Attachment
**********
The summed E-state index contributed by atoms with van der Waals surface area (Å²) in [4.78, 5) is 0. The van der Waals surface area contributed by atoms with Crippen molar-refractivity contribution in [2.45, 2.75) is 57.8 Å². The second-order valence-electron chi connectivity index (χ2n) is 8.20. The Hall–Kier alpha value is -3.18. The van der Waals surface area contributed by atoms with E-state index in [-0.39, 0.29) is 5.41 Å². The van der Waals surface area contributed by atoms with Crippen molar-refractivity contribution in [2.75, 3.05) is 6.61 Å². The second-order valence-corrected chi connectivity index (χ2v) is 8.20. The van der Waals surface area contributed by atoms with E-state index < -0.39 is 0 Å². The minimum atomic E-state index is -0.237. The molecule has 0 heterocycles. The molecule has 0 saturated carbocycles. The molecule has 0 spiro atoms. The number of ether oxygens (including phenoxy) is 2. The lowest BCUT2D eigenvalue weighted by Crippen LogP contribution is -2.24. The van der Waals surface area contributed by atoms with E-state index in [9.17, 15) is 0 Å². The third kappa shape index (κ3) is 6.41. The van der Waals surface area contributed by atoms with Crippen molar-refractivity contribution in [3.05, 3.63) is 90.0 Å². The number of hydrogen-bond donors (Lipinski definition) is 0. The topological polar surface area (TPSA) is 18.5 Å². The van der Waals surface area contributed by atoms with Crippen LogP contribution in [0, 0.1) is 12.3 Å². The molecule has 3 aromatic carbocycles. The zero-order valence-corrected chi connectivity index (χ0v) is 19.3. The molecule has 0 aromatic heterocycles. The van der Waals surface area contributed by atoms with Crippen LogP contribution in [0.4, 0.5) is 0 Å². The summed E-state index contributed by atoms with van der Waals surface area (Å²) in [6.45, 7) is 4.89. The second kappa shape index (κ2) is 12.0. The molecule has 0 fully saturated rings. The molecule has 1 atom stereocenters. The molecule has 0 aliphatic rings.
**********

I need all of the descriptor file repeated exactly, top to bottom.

The summed E-state index contributed by atoms with van der Waals surface area (Å²) in [4.78, 5) is 0. The van der Waals surface area contributed by atoms with Crippen molar-refractivity contribution in [2.45, 2.75) is 57.8 Å². The second-order valence-electron chi connectivity index (χ2n) is 8.20. The Hall–Kier alpha value is -3.18. The van der Waals surface area contributed by atoms with E-state index in [-0.39, 0.29) is 5.41 Å². The van der Waals surface area contributed by atoms with Crippen molar-refractivity contribution in [2.75, 3.05) is 6.61 Å². The second-order valence-corrected chi connectivity index (χ2v) is 8.20. The van der Waals surface area contributed by atoms with E-state index < -0.39 is 0 Å². The minimum atomic E-state index is -0.237. The molecule has 0 heterocycles. The molecule has 0 saturated carbocycles. The molecule has 0 spiro atoms. The number of ether oxygens (including phenoxy) is 2. The lowest BCUT2D eigenvalue weighted by Crippen LogP contribution is -2.24. The van der Waals surface area contributed by atoms with E-state index in [9.17, 15) is 0 Å². The third kappa shape index (κ3) is 6.41. The van der Waals surface area contributed by atoms with Crippen molar-refractivity contribution in [3.05, 3.63) is 90.0 Å². The number of hydrogen-bond donors (Lipinski definition) is 0. The topological polar surface area (TPSA) is 18.5 Å². The van der Waals surface area contributed by atoms with Crippen LogP contribution in [0, 0.1) is 12.3 Å². The molecule has 3 aromatic carbocycles. The zero-order valence-corrected chi connectivity index (χ0v) is 19.3. The molecule has 0 aromatic heterocycles. The van der Waals surface area contributed by atoms with Crippen LogP contribution in [0.4, 0.5) is 0 Å². The summed E-state index contributed by atoms with van der Waals surface area (Å²) in [6.45, 7) is 4.89. The second kappa shape index (κ2) is 12.0. The molecule has 0 fully saturated rings. The molecule has 1 atom stereocenters. The molecule has 0 aliphatic rings.